The process was set in motion more than four years ago, after Baker halted a bigger, $1 billion proposed expansion of the South Boston facility. The state would have issued bonds for that project, to be repaid by the tourism taxes that currently feed a convention center fund.

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Baker put the brakes on that plan soon after taking office in 2015, citing the expense and concerns about public subsidies. He then appointed a number of new board members and later brought on Gibbons as the executive director.

The original expansion plan would have added 1.3 million square feet to the 2.1-million-square-foot convention center, including the back-of-the-house space needed to support the exhibit and meeting areas. The new proposal calls for a nearly 500,000-square-foot addition.

The plans include a 100,800-square-foot exhibit hall as well as 44,100 square feet of meeting rooms and a second, 60,800-square-foot ballroom, for a total of nearly 206,000 square feet of “sellable space.”

The Baker administration says the much smaller Hynes, which opened in its current form in 1988, and the 15-year-old BCEC have taken divergent paths in terms of their finances.

The South Boston site had an estimated $3.6 million operating profit for the 2019 fiscal year, compared with a $250,000 loss at the Hynes. The Hynes, state officials said, has an antiquated layout over multiple floors and requires $200 million in capital maintenance over the next 10 years.

The main convention exhibit hall occupancy rate last year was 68 percent, above the industry average, compared with the below-average Hynes, at 44 percent.

Gibbons said selling the Hynes might not raise enough money for the full expansion, but the convention center fund could pay for the rest. By selling the Hynes, he said, the South Boston facility could be expanded without taking on new debt.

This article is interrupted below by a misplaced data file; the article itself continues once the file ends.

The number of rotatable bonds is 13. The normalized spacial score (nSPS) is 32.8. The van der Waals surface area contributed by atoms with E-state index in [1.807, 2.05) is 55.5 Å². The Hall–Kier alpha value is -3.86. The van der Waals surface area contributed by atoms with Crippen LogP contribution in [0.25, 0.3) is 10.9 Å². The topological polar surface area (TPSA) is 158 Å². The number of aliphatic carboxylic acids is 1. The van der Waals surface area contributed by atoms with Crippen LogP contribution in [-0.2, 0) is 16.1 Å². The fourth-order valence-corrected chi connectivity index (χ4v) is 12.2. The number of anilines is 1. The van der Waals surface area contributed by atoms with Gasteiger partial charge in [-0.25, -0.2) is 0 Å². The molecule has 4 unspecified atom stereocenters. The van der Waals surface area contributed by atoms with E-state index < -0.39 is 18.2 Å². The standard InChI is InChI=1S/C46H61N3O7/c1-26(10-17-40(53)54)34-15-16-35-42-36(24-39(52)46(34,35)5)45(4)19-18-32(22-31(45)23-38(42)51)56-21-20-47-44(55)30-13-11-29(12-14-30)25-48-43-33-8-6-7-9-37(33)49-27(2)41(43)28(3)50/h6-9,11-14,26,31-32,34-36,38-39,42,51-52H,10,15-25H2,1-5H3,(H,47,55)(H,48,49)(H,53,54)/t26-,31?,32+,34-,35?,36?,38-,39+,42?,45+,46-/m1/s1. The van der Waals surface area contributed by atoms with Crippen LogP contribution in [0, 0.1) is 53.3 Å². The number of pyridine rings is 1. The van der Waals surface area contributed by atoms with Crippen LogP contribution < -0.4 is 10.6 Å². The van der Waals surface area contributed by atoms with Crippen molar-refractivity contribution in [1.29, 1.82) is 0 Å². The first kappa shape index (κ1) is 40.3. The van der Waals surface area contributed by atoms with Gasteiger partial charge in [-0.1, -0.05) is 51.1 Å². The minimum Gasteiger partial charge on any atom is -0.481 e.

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State officials said the 70-plus full-time employees at the Hynes would be offered jobs at the Boston Convention & Exhibition Center.

James Rooney, chief executive of the Greater Boston Chamber of Commerce, said he hopes Baker’s proposal sparks a “robust stakeholder conversation.” Rooney had been the previous expansion’s biggest cheerleader, as Gibbons’ predecessor leading the convention authority. He called the original plan a more ambitious approach.

In the early 2000s, Mitt Romney floated the idea of selling the Hynes property when he was governor. But defenders such as then-Mayor Tom Menino rushed to kill the idea, fearing a potential hit to businesses.

The Back Bay Association was among the groups that fought that sale plan. Its president, Meg Mainzer-Cohen, said it’s too early to know whether the association will take the same approach this time.

Mainzer-Cohen said she is optimistic a developer would keep meeting space as part of any project.

“For us, it’s critically important that we maintain a successful business environment, and the Hynes has been an important component of that,” she said.


Jon Chesto can be reached at jon.chesto@globe.com.